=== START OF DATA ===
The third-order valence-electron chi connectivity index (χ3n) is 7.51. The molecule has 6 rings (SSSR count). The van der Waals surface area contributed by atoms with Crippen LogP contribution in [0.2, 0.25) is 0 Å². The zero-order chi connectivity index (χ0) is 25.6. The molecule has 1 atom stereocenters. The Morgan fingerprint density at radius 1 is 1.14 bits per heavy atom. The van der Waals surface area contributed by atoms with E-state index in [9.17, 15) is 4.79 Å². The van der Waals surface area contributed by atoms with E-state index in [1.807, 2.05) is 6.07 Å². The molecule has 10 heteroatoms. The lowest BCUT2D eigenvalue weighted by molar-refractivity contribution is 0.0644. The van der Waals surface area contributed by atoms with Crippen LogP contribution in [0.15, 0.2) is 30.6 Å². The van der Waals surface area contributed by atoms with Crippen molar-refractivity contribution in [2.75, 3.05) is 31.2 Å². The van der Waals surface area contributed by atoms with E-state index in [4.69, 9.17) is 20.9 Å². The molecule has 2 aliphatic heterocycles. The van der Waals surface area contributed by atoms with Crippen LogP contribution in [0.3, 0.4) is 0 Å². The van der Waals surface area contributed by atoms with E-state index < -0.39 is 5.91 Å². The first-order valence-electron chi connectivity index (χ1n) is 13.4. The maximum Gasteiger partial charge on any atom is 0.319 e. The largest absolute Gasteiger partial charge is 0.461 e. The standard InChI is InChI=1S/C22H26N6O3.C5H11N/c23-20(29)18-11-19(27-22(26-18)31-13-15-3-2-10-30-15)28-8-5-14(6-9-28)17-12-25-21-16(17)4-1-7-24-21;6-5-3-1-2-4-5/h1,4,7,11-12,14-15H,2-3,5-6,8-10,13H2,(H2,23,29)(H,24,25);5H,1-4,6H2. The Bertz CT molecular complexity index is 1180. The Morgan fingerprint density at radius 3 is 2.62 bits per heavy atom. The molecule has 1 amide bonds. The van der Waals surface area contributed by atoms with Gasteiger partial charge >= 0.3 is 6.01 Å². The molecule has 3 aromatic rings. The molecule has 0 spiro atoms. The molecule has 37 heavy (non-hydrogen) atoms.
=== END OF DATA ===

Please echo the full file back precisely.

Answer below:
The third-order valence-electron chi connectivity index (χ3n) is 7.51. The molecule has 6 rings (SSSR count). The van der Waals surface area contributed by atoms with Crippen LogP contribution in [0.2, 0.25) is 0 Å². The zero-order chi connectivity index (χ0) is 25.6. The molecule has 1 atom stereocenters. The Morgan fingerprint density at radius 1 is 1.14 bits per heavy atom. The van der Waals surface area contributed by atoms with E-state index in [9.17, 15) is 4.79 Å². The van der Waals surface area contributed by atoms with E-state index in [1.807, 2.05) is 6.07 Å². The molecule has 10 heteroatoms. The lowest BCUT2D eigenvalue weighted by molar-refractivity contribution is 0.0644. The van der Waals surface area contributed by atoms with Crippen LogP contribution in [0.15, 0.2) is 30.6 Å². The van der Waals surface area contributed by atoms with Crippen molar-refractivity contribution in [2.75, 3.05) is 31.2 Å². The van der Waals surface area contributed by atoms with E-state index in [4.69, 9.17) is 20.9 Å². The molecule has 2 aliphatic heterocycles. The van der Waals surface area contributed by atoms with Crippen LogP contribution in [0.3, 0.4) is 0 Å². The van der Waals surface area contributed by atoms with E-state index < -0.39 is 5.91 Å². The first-order valence-electron chi connectivity index (χ1n) is 13.4. The maximum Gasteiger partial charge on any atom is 0.319 e. The largest absolute Gasteiger partial charge is 0.461 e. The standard InChI is InChI=1S/C22H26N6O3.C5H11N/c23-20(29)18-11-19(27-22(26-18)31-13-15-3-2-10-30-15)28-8-5-14(6-9-28)17-12-25-21-16(17)4-1-7-24-21;6-5-3-1-2-4-5/h1,4,7,11-12,14-15H,2-3,5-6,8-10,13H2,(H2,23,29)(H,24,25);5H,1-4,6H2. The Bertz CT molecular complexity index is 1180. The Morgan fingerprint density at radius 3 is 2.62 bits per heavy atom. The molecule has 1 amide bonds. The van der Waals surface area contributed by atoms with Gasteiger partial charge >= 0.3 is 6.01 Å². The molecule has 3 aromatic rings. The molecule has 0 spiro atoms. The molecule has 37 heavy (non-hydrogen) atoms.